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Review: Test Pattern – “Essential viewing”

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Brittany S. Hall and Will Brill in a scene from Test Pattern, courtesy Kino Lorber

According to a 2016 U.S. Department of Justice survey, 3 out of every 4 sexual assaults go unreported to police.  Even more dismal is the statistic that out of every 1000 assaults, less than 5 perpetrators will actually end up incarcerated.  If these statistics make you angry, they should, as should writer/director Shatara Michelle Ford’s debut feature, Test Pattern which follows a couple in the aftermath of an assault, and where the abysmal shortcomings of the health care and criminal justice systems come sharply into focus.  

Evan (Will Brill) is quiet and unassuming, still lacking confidence despite the drinks in his system when he asks Renesha (Brittany S. Hall) for her number at a bar in front of her friends.  He’s convinced that she’s out of his league, so much so that he never calls, a fact that Renesha seems readily annoyed with when they next run into each other at a grocery store. But that first date happens, and then another. Renesha, a professional with a graduate degree and a fancy apartment and Evan, a tattoo artist in perpetually ripped clothing, seem to be an unlikely couple.  But their romance blossoms and their relationship is quickly established, the passage of time marked as tattoos appearing on Renesha’s arm.

Wanting to make a difference, Renesha quits the corporate job that she never seemed to like in order to start a new position at a local animal shelter.  Evan makes her a big breakfast and lovingly sends her on her way, a tender moment that is a snapshot of his support and their affection for one another.  After her first successful day, it’s not her intention to go out, but her best friend Amber (Gail Bean) convinces her to join her at a local bar.  Despite Renesha asking him to come, Evan decides against it, letting them have a girls night.  What starts as one small drink and conversation quickly turns when two men approach the women claiming to be celebrating the sale of their company.  Pressure from them and encouragement from Amber quickly leads to more drinks and champagne and then a reluctant dance where Renesha’s head starts to spin in a well composed, disorienting, and dizzying scene that makes it abundantly clear she’s in a great deal of danger.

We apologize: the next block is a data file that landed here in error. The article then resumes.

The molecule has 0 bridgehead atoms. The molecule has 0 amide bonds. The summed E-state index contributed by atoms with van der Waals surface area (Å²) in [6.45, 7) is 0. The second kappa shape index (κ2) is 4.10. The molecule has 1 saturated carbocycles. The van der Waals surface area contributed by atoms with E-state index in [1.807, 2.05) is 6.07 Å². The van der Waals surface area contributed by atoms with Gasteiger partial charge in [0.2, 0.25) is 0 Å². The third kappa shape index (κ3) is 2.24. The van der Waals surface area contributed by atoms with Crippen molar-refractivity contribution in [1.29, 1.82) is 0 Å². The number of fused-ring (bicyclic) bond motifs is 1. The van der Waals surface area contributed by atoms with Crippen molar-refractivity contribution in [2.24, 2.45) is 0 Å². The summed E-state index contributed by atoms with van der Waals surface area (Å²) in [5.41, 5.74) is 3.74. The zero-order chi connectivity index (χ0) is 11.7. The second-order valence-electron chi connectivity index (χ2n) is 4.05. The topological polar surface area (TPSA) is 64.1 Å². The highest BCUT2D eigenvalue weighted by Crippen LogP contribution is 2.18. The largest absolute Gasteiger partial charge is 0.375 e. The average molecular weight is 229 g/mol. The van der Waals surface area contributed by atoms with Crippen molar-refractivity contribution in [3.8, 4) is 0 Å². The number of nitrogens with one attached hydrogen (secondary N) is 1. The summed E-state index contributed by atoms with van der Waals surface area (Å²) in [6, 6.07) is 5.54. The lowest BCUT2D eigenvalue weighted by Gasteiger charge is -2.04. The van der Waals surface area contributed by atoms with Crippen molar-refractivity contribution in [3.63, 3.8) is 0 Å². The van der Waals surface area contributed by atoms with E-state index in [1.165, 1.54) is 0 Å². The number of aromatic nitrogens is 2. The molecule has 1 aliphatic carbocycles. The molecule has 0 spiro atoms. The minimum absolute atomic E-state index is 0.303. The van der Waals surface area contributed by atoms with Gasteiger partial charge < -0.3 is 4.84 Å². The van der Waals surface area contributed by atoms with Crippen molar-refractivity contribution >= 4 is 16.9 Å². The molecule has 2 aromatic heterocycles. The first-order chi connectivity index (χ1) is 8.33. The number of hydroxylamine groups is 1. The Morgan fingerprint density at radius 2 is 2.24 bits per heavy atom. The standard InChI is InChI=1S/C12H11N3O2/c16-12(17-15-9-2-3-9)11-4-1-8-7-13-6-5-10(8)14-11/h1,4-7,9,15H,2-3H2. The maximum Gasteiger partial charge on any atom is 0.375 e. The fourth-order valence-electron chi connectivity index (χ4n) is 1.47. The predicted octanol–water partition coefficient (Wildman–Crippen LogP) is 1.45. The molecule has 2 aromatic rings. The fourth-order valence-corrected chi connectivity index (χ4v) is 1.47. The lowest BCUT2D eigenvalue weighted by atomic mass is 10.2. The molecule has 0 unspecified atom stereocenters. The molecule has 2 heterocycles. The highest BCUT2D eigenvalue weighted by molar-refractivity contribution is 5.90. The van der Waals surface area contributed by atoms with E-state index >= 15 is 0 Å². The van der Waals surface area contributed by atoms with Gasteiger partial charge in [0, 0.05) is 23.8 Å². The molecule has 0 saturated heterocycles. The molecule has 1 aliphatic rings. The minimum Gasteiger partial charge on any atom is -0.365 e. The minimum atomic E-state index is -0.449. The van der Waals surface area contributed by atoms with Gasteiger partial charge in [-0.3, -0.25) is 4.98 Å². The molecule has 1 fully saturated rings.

With only a few flashes of memory from the night before, Renesha is unceremoniously dropped off in the morning by the man who assaults her outside Amber’s house, where a worried Evan has been waiting.  It becomes blatantly clear to Evan based on Renesha’s condition that the worst has happened, and while never angry at her he becomes overcome with the need to get justice for the assault of his partner.  He has the best of intentions, but their dynamic is immediately changed, Renesha flinching at his slightest touch, and still sedated she just wants to go home.  She’s had no time to even process what has happened.

Despite her reluctance, and unfortunately without asking what she really wants, Evan, now clearly on a mission, drives Renesha to the hospital to have a rape kit administered.  This is where the central plot of the movie becomes clear – the first hospital doesn’t have a qualified nurse to perform the exam, the next health clinic doesn’t have rape kits at all.  With time of the essence they follow a trail of disappointment and frustration and indignity as Evan time after time repeats their needs to the staff in front of waiting rooms full of people.

It’s here where Test Pattern excels at showing the differences between gender and race without ever blatantly explaining the issues.  Evan, as a white man, has clear expectations of how the health care system should work and becomes increasingly embittered each time they are turned away.  In a system that has been shown to treat Black patients, especially women, differently this is one more example of how it’s inadequately serving the population.  Evan’s objective to get justice for Renesha comes to a head when he calls the police, something she pleads with him not to do and where her emotion and trauma that has been trapped inside her body finally escapes.  She seems aware that her chances of closure on this assault are slim and that this day being driven from clinic to clinic is devastatingly futile. 

Yet, this isn’t a movie that starts or ends with statistics (like this article) to drive home its points.  Instead it specifically targets a very human story in the direct aftermath of an assault, the emotion and affects on the woman violated, as well as its affect on those around her. There are moments reminiscent of another deftly told story, Michaela Coel’s I May Destroy You (HBO), where lack of memory, matching DNA, and identification, as well as the bureaucracy of the systems that are supposed to protect, stand in the way of closure for those raped and assaulted. It’s a system that so seldom leads to justice. 

With exemplary central performances from Hall and Brill, Shatara Michelle Ford expertly and gracefully navigates a layered and complex film that has much to unpack from its short 82 minute run time.  Test Pattern is an experience with a unique perspective, exemplifying why we need more stories from women of colour.  Her nuanced and detailed work has much to say, and Ford’s strong voice makes this film, simply, essential viewing.  

Test Pattern is currently available for rental via Kino Marquee – from there you can find and support both this indie film as well as a theatre in your area.

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